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What Types of Damages Can You Get in a Personal Injury Case?Posted March 13, 2018
By Jonathan A. Karon
Successful personal injury plaintiffs are entitled to be compensated for three types of losses: medical expenses; loss of earning capacity; and pain and suffering. Here’s an explanation of what’s included in each category of damages.
Recoverable medical expenses are those that were incurred in a good faith effort to treat the injuries caused by the defendant’s negligence. They can include future medical expenses if there is evidence that the plaintiff will probably require the treatment in the future. In Massachusetts the plaintiff is entitled to be compensated for medical expenses even if they were paid by health insurance. There are two good reasons for this rule. The first is that plaintiffs are usually required to pay back, from any settlement or judgment, the amount of medical bills paid by the health insurer. The second is what is known in the law as the “collateral source rule.” This is a policy choice that someone who is negligent and causes injury should not get a discount on their responsibility for the harm they caused, simply because they were lucky enough to injure someone with insurance.
The second type of loss that is recoverable is loss of earning capacity. In Massachusetts, loss of earning capacity is not the same as out of pocket lost wages. Instead, it is the decrease in the plaintiff’s ability to earn caused by the injury. Although the most common way to measure this is by multiplying the time that the plaintiff was out of work by their rate of pay, this is not the only way. In some cases other calculations may be a more accurate measure. For example, if the plaintiff has a permanent injury that restricts the jobs they can do, a more accurate measure could be the difference between what they would have been able to earn in the future if they had not been injured and what they are now likely to earn. For example, suppose a minor league ballplayer suffers a permanent knee injury. They may be able to return to playing baseball, but now they will no longer be promoted to the Red Sox. Their loss of earning capacity would be what they would have made playing at Fenway Park, not the time they missed playing in the minors. Since loss of earning capacity compensates loss of the ability to earn rather than out of pocket loss wages, a plaintiff is entitled to recover even if their employer paid them for the time they missed.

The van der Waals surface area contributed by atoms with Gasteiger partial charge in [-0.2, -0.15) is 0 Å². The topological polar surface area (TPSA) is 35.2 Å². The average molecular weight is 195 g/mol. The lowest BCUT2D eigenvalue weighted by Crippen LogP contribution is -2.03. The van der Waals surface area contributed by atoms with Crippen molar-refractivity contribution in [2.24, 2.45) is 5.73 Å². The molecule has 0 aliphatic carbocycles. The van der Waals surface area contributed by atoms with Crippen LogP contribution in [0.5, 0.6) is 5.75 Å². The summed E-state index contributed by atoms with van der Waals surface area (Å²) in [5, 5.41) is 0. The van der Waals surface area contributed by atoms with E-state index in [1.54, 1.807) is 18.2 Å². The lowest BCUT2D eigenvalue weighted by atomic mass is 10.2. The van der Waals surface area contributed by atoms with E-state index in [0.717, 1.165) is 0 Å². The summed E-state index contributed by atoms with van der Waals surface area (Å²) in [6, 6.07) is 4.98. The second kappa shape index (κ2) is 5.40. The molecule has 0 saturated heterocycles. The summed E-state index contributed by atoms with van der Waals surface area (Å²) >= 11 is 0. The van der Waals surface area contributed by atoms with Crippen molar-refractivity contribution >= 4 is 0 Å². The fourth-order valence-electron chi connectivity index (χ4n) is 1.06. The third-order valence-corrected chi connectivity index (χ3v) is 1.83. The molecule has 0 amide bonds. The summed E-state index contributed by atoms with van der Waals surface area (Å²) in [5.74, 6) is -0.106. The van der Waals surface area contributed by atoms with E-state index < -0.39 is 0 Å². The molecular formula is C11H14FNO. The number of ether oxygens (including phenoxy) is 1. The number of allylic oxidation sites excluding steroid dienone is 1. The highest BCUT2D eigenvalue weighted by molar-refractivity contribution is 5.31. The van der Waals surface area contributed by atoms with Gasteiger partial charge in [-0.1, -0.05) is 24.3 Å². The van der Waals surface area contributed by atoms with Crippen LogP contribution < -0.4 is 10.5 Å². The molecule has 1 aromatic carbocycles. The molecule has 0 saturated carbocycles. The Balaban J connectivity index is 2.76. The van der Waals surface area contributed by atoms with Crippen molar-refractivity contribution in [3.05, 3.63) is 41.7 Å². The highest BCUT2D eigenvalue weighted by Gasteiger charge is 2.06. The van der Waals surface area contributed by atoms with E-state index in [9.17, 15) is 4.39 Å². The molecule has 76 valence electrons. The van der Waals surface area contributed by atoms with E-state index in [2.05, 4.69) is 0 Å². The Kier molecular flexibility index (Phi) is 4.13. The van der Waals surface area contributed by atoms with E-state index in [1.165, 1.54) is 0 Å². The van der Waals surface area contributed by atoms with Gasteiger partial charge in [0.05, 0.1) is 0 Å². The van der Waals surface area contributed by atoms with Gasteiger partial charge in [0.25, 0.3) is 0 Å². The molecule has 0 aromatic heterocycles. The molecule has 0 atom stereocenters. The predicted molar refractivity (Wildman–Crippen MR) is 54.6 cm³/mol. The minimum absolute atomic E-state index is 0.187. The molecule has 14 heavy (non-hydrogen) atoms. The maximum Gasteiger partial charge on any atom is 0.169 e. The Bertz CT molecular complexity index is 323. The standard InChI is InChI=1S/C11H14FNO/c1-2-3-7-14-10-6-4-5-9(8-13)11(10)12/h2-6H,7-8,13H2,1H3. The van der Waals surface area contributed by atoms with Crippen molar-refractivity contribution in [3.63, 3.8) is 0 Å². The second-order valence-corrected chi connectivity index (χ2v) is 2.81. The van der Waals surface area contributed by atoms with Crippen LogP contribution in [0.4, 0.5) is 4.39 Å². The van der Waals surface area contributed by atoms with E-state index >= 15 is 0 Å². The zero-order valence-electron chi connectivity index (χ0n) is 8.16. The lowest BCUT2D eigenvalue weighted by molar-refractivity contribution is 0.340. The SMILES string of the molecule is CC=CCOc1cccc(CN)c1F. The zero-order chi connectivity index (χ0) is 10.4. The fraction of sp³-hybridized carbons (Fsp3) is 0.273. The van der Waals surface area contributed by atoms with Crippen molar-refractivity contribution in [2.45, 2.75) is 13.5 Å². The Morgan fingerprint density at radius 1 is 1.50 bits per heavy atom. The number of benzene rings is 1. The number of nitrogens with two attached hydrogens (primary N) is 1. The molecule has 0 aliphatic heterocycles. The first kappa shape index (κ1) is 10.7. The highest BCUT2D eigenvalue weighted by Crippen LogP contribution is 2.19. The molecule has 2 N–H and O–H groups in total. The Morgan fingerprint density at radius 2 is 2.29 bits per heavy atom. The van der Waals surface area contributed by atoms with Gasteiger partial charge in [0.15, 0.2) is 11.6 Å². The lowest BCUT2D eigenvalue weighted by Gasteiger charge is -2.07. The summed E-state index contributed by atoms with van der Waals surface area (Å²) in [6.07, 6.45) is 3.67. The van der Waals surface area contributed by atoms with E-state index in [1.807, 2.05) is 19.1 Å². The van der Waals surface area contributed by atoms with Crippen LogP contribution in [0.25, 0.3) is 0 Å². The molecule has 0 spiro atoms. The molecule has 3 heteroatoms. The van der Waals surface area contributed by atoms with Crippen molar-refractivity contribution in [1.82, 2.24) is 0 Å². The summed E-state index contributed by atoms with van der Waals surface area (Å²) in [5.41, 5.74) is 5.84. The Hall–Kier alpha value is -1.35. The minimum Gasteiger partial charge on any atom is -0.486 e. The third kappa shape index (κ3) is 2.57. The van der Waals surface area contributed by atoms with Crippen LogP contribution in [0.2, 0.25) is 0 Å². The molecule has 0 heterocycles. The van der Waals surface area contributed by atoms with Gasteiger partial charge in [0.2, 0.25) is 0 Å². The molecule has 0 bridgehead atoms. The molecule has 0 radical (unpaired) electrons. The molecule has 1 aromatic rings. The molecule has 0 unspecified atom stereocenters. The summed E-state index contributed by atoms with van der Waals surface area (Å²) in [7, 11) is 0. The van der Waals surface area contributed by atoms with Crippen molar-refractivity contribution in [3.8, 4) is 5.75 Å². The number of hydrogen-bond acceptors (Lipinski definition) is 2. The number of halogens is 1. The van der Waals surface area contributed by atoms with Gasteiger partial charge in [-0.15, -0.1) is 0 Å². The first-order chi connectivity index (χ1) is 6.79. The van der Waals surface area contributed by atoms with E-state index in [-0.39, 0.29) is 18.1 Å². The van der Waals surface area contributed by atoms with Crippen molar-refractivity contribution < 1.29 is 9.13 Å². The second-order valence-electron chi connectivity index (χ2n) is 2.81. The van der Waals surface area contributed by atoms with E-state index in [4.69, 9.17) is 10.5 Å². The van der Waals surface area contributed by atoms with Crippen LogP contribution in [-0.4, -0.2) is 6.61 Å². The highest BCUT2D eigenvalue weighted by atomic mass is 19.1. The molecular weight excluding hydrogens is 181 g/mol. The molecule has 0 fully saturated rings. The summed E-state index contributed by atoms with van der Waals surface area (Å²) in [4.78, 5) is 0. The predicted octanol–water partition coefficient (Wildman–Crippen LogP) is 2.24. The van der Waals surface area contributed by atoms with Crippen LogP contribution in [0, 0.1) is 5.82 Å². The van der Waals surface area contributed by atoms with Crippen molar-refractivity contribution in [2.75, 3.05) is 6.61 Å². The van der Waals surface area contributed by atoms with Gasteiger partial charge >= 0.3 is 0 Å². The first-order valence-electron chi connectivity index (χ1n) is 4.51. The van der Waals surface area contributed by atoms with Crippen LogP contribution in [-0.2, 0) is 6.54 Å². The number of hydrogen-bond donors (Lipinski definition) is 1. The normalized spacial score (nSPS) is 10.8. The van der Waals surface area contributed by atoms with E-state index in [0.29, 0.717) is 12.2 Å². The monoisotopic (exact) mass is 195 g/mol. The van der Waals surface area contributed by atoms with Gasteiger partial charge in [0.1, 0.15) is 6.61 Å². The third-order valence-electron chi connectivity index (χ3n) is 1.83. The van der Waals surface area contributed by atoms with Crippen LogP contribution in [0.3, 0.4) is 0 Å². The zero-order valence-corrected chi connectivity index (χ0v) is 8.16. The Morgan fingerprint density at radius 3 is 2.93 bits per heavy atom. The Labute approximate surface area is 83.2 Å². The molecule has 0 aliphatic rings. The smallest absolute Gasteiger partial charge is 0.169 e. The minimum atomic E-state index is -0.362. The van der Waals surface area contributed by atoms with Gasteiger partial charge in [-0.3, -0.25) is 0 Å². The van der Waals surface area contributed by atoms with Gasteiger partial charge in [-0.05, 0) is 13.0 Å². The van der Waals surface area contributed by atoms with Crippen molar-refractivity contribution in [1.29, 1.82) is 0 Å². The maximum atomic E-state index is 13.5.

The third type of loss is known as “pain and suffering”. It is compensation for both the physical pain and the emotional distress caused by the injury. It includes not just past pain and emotional distress but that likely to be suffered in the future. Pain and suffering includes all the ways that someone’s life is made worse because of their injuries. If you’re on crutches for a few months, that’s part of your pain and suffering. If you have a permanent injury and have to give up a favorite hobby, that’s part of your pain and suffering. One client had a permanent shoulder injury and had problems cooking for her family or picking up her grandchild. Another client lost their social skills as a result of a severe traumatic brain injury. There are no specific formulas for calculating what’s reasonable compensation for pain and suffering. If the case goes to trial, it’s ultimately up to the jury to assess what is fair compensation for this loss.
Many people have problems awarding damages for pain and suffering. Although they have no problem compensating plaintiffs for their medical bills or lost earnings, they believe there’s something illegitimate about allowing money for pain and suffering. I wish these people understood that for almost all of my clients, the biggest loss they suffer is the effect of their injuries on their life, not their medical bills or lost earnings. They would gladly trade the amount of any judgment or settlement in exchange for not being injured in the first place. Since that is not possible, the law says we should try to “balance the scales” by awarding a sum of money that fairly compensates them for these real losses. This also encourages safety by forcing the careless and the callous to pay for the full costs of the injuries they cause.
The spouse of an injured person may also have their own separate claim for what’s called “loss of consortium”. In a future blog post, I’ll explain what that is. You should also note that although I have discussed the specific law of damages in Massachusetts, most other states allow these types of damages, although there are differences in how they are calculated or precisely what is included.
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